"Spotlight: The Hero Cycle"

The Hero Cycle is a small-town band with big aspirations - especially if one considers Burlington, Vermont a small town and believes that recognition, airplay and other perks are a lot to ask for in the independent music realm, particularly for a young band. Yet, The Hero Cycle has perhaps achieved more and propelled their imaginative blend of music further than many of their contemporaries purely through their ambitious, driven mindset. Singer and guitarist Frank Smecker explains: "A lot of bands get comfortable with being a great act in Burlington ... and then they don't push on any further. It really is about how much you care about your music, how much you want to do it and how much work you put behind it. You set a goal and you work towards it." Having recently released their first EP, Lakes and Ponds, through Australia-based Hidden Shoal Records, The Hero Cycle have, in drummer John Gorman's opinion, realized "it's time to spread our wings."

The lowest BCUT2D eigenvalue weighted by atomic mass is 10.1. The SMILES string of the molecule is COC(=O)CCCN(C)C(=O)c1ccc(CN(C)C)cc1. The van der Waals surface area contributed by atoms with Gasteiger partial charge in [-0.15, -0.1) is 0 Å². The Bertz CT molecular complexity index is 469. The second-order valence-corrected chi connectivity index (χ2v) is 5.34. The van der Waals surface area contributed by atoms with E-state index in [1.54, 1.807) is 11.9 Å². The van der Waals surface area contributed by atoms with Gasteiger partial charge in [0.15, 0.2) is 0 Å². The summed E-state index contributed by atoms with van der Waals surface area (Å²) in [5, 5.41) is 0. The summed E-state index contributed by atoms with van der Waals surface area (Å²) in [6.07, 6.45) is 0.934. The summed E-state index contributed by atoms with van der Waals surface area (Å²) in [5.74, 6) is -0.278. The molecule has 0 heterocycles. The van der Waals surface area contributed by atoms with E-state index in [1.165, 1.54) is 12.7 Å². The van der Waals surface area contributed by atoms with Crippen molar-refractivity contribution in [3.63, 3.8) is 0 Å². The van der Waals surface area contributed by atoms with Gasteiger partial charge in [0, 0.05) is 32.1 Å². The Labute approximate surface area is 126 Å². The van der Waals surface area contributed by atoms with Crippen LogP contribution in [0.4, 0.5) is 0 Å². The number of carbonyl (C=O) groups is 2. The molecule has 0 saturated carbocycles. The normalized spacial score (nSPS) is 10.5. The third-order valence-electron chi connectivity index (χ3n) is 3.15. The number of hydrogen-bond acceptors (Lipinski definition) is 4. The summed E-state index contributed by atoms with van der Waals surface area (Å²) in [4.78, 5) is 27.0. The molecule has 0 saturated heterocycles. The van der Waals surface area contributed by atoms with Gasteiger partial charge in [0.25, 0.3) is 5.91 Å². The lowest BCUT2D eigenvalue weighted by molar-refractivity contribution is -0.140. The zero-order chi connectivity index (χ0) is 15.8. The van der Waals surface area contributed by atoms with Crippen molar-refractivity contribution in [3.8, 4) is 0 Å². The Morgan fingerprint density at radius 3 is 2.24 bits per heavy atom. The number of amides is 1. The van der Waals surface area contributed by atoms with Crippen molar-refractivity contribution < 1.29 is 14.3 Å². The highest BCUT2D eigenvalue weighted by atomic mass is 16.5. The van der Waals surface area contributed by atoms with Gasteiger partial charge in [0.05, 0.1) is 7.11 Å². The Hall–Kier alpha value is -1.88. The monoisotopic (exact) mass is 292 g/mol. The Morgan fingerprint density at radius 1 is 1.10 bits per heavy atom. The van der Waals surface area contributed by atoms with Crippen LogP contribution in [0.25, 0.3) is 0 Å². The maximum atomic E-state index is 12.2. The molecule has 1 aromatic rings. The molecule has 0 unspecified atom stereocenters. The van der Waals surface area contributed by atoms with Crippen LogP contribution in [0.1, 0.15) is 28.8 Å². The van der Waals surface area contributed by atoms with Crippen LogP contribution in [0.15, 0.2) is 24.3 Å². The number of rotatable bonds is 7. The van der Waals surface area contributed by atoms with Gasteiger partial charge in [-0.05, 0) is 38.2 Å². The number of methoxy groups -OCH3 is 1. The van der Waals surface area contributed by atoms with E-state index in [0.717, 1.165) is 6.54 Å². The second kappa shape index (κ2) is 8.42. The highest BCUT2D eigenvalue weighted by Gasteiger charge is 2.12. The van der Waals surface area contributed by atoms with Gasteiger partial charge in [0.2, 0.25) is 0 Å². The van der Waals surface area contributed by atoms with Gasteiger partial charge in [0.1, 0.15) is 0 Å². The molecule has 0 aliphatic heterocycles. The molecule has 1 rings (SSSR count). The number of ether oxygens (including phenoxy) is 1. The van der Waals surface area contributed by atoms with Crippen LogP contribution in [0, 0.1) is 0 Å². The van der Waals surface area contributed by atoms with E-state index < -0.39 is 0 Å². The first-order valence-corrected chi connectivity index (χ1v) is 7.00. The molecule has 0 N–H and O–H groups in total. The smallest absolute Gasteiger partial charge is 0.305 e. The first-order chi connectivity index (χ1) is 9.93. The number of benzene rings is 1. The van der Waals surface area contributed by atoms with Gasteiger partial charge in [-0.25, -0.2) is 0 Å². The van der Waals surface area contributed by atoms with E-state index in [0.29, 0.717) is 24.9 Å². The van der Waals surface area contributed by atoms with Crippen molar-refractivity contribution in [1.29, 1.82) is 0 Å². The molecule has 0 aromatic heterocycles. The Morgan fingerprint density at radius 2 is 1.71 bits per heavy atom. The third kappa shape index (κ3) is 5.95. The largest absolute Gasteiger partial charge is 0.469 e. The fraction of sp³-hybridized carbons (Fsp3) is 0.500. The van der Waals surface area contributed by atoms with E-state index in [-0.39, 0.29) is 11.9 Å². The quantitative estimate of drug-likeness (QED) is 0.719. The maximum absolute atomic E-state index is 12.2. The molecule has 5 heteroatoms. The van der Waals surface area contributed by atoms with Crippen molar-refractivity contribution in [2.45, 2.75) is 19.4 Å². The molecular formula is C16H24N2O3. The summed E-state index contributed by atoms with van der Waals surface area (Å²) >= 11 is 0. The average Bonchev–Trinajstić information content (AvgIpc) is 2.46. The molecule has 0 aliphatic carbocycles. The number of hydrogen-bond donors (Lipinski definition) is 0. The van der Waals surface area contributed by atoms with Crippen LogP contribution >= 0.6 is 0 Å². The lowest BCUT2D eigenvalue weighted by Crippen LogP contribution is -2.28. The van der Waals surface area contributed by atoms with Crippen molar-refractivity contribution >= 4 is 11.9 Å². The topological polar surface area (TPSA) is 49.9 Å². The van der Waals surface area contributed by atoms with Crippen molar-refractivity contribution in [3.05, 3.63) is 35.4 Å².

Along with Smecker and Gorman, The Hero Cycle's core members are Mike Prall (guitars and percussion), Tom Kelly (synth and vocals), and Charlie Gerry (bass). The group formed out of a need to explore their own creativity. "Initially, [Frank] wanted to go in a different direction than with what he was doing at the time, which was more aggressive music," explains Kelly. "We all listened to a lot of indie rock, and we all wanted to start something together." Hence The Hero Cycle became an outlet for a new kind of sound. All the band's members feel very positively about their music, a triumph in itself considering the band has been together just over a year. "We are relatively still young," Smecker explains, "and I feel like we are all pretty impressed with how far we've gone." His reasoning? Smecker puts it simply: "Everyone is involved" in the band.